Officer to undergo reflective practice over ‘inappropriate’ language during arrest of girl

A West Yorkshire Police officer is to undergo reflective practice following the arrest of a 16-year-old girl in Leeds in August last year.

Feb 27, 2024
By Paul Jacques

Video footage showing part of the arrest was shared widely on social media at the time and showed the girl being arrested and being led from a house by officers.

The Independent Office for Police Conduct (IOPC) said the video “attracted considerable public concern” with “inappropriate” language used by one of the officers towards the girl.

The IOPC said it began an investigation following a voluntary referral from West Yorkshire Police linked to a complaint made following the detention of the girl at a residential address in Leeds in the early hours of Monday August 7.

It said the investigation looked at one of the officer’s actions and interactions with the girl on the night to determine whether they were “appropriate and proportionate” in line with approved police policies and training.

The IOPC  added: “We established that officers were called to Leeds city centre to a disturbance involving the girl and officers made the decision to take her back home, rather than make an arrest.

“Once back at the home address, the evidence suggested a potentially homophobic comment was made by the girl, which the officer believed was directed towards her.

“The evidence identified that the comment made was not as was reported on the short clip which appeared on social media.  As a result, the officer took the decision to arrest the girl in relation to this offence.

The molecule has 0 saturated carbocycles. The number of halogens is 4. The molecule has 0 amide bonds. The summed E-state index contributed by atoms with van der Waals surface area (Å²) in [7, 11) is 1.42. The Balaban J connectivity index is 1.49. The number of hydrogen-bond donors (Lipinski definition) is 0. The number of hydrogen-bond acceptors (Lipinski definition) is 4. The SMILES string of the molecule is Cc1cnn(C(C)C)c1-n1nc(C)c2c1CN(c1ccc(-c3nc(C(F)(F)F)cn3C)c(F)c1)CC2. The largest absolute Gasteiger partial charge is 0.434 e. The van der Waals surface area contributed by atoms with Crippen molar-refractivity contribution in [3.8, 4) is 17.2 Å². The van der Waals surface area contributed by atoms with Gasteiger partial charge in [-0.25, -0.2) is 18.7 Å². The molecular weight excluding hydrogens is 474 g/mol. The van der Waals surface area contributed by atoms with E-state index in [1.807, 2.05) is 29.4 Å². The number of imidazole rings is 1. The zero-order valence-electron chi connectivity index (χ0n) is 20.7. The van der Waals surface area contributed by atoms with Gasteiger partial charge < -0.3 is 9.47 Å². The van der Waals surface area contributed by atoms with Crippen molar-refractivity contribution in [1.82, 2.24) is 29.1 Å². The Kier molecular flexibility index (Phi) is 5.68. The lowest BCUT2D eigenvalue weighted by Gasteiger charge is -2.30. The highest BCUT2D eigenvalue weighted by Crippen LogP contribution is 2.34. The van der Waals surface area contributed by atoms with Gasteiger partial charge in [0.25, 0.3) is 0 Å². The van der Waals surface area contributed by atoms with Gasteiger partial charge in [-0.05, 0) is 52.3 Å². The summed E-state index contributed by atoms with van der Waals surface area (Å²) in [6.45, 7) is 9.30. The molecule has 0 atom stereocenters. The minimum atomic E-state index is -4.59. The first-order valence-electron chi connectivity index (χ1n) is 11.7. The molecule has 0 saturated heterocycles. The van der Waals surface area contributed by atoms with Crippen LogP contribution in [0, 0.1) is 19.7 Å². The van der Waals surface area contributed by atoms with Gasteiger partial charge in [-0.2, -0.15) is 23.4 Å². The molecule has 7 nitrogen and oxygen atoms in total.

“We concluded that West Yorkshire Police officers at the address on the whole did attempt to de-escalate the situation and the level of force used appeared to have been appropriate in the circumstances.

“However, we did find that some of the language used by one of the officers towards the girl was inappropriate and was not conducive to de-escalating the situation.”

The investigation found that the officer did not have a case to answer for misconduct or gross misconduct. However, the IOPC decided that it would “be appropriate for the officer to undertake reflective practice – to reflect and learn from the incident to prevent any issues identified from re-occurring, as their actions fell short of the expectations of the public and the police service as set out in the Code of Ethics”.

IOPC Regional Director Emily Barry said: “We understand the video that was circulated at the time attracted considerable public concern and that is why it was important that the circumstances of this incident were subject to an independent investigation so we could fully understand what happened and impartially determine the facts.

“Our investigation looked at the whole picture of the incident and we decided the officer should now work with their supervisor to reflect, learn and improve from what occurred, to prevent this from happening again.

“We also felt that a letter of apology should be sent to the girl and the family in attempt to remedy any dissatisfaction. The force agreed with this suggestion and have written to the family.”

As part of the inquiries, investigators obtained accounts from the officers involved and reviewed body-worn video. The investigation also considered the officer’s actions against local and national policy, procedures and guidance.

“At the end of our investigation our report was shared with West Yorkshire Police who agreed with our findings,” said the IOPC.

“We carefully considered whether there were any learning opportunities arising from the investigation.

“We make learning recommendations to improve policing and public confidence in the police complaints system and prevent a recurrence of similar incidents. In this case, the investigation did not identify any learning.”

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